“Whether the Earth was created in 7 days, or 7 actual eras, I’m not sure we’ll ever be able to answer that. It’s one of the great mysteries.”

Yes, a mystery, like how the tides work or how magnets work.  I guess the real mystery is why anyone takes Marco Rubio seriously.

(Photo credit: NASA)

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It may seem odd that this blog is called “Many Worlds Theory” and yet I have not yet blogged about, well, many worlds theory.  Well, I am doing so now.

The arguments that lead a sizable portion of theoretical physicists to postulate a multiverse are subtle and complicated.  I hope to eventually cover these arguments, but I’d like to start with a discussion of what many worlds is not.  Therefore, with much fanfare, I present to you:

The Top 5 Misconceptions About the Many-worlds Interpretation (MWI) of Quantum Mechanics

1.      Every time you do a quantum experiment, the universe branches into multiple universes.

This is a popular notion, as seen in TV shows like Nova and as presented by Martin Gardner.  Unfortunately, it is the wrong way to look at things.  It is much better to imagine that all of the possible universes already exist, and that doing an experiment just tells you (the experimenter) which universe you happen to be in.

Suppose you’re watching Star Wars.  You have no idea whether you are watching the original, or the retconned 1997 version.  You finally realize which version you’re watching when you see Han shoot and kill Greedo without Greedo ever getting a shot off.  You conclude you’re watching the original version.

Of course, up until that point, the movies are exactly the same. (Rather, let’s just say they are the same.  I haven’t actually checked this.) You wouldn’t conclude, when you got to that scene, that two movies were created from one, would you?  There were two movies all along; watching Han shoot first just told you which movie you were watching.  A physicist who performs a Stern-Gerlach experiment doesn’t split the universe in two; doesn’t create a whole universe; instead she has gained some new information: “Oh, so that’s what universe I am in.”  No new physics of universe-creation is needed, and we need not violate conservation of energy.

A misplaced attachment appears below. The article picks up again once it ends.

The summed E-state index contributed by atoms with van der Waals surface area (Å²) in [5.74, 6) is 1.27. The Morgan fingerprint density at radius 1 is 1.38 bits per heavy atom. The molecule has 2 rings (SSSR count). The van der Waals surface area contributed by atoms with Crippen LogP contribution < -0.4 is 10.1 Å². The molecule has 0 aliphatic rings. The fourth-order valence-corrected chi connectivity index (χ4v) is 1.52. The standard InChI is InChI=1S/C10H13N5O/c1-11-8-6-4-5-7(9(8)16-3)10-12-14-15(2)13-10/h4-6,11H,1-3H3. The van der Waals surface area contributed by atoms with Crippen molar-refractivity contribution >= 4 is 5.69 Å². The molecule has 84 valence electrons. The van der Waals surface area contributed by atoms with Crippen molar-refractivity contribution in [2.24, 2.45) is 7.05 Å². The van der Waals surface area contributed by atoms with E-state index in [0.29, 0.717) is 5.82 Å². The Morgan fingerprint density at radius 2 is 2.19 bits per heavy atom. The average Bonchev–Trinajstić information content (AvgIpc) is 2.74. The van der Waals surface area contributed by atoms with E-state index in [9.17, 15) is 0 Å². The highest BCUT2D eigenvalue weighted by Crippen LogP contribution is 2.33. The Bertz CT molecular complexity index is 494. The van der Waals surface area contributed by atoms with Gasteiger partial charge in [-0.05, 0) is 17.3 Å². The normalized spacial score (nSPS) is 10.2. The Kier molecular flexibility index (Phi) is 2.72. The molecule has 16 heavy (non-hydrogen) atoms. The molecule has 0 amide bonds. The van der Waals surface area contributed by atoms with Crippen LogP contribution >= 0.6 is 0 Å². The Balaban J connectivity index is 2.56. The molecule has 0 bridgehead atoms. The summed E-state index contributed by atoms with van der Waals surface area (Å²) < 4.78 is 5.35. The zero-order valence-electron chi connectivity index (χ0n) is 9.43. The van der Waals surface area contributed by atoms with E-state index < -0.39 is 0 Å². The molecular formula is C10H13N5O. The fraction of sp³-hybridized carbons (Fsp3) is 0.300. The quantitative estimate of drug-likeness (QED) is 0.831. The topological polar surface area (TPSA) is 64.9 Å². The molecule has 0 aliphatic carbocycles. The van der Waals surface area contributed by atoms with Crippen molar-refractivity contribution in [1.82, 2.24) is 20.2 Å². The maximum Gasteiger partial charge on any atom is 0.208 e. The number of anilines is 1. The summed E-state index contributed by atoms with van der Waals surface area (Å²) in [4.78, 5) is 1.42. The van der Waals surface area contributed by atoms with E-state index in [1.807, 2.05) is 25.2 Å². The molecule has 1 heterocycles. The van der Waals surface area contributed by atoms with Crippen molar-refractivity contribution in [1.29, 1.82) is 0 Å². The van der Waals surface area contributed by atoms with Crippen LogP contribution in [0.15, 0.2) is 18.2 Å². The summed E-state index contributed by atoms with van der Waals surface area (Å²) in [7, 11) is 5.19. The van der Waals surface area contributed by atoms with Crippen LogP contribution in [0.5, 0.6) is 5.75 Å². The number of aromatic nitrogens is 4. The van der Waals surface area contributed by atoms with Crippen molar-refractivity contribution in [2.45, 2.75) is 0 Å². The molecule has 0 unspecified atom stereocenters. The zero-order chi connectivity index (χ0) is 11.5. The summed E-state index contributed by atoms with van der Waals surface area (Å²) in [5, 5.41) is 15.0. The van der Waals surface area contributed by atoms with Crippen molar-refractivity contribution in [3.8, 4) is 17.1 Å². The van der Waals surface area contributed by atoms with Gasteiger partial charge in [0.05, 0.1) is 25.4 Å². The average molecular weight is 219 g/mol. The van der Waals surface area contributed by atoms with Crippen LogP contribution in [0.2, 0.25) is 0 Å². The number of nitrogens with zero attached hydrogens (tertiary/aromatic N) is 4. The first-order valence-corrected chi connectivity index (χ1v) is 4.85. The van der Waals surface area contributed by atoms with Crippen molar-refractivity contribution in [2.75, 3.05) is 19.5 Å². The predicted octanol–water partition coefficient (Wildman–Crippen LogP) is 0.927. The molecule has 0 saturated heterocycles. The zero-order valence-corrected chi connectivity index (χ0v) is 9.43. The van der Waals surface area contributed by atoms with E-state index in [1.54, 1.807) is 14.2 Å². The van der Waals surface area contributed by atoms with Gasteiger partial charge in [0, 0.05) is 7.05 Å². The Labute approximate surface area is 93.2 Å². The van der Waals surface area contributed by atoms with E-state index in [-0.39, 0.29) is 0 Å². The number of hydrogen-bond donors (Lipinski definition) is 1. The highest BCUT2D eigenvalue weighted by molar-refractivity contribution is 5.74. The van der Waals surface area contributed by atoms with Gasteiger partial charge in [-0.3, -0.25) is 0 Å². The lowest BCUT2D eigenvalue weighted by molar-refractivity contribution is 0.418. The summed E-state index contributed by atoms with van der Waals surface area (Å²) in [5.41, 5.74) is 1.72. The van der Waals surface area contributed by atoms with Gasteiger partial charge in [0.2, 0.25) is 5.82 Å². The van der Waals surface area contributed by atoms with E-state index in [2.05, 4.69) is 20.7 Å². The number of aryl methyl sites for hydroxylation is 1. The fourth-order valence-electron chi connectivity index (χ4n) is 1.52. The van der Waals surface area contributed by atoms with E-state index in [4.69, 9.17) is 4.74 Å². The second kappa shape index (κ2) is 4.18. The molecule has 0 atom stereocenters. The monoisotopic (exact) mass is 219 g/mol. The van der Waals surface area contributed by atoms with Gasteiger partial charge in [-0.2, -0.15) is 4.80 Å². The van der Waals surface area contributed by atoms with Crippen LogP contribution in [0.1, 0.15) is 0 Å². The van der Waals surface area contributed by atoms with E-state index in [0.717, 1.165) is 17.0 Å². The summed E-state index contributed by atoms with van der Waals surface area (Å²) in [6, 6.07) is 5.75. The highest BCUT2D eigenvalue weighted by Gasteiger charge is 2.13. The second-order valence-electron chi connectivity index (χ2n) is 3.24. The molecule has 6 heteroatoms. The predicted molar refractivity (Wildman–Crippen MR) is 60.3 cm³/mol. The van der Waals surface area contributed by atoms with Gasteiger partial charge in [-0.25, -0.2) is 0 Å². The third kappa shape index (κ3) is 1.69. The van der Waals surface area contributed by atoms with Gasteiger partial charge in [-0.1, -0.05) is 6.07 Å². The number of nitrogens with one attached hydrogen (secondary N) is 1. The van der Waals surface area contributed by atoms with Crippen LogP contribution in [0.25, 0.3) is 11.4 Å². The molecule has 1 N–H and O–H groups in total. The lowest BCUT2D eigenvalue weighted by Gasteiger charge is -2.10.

2.      The existence of a multiverse is a postulate of a strange kind of quantum mechanics.

There is a formulation of quantum mechanics often called universally valid quantum mechanics, which was first described by Hugh Everett III in 1957.  It involves (see this for details) just one postulate: isolated systems evolve according to the Schrödinger equation.  That’s it.  A multiverse is a prediction of this postulate, not a postulate in and of itself.  So if you believe that isolated systems evolve according to the Schrödinger equation, you will be led to the MWI, unless you invent new postulates to make yourself feel better (see #3).

3.      The Many-worlds Interpretation has a lot of baggage.

This obviously depends upon what you mean by baggage, but the claim is often made that the MWI is horribly antithetical to Occam’s razor.  That is, how could anyone seriously believe that countless billions upon billions of universes exist, when believing in one universe is much, much simpler?

If you feel this way, I have two responses.

One: how can you believe that countless billions upon billions of stars exist, when believing in just one star is much, much simpler?  Shouldn’t you be Earth-centric, and call for Galileo’s excommunication?  Or what about the integers?  Mathematicians claim that there are an infinite number of them, but infinity is too hard to fathom, so why don’t you just say that there are a lot of integers, but that there is only a finite number of them?  There.  I bet you feel better.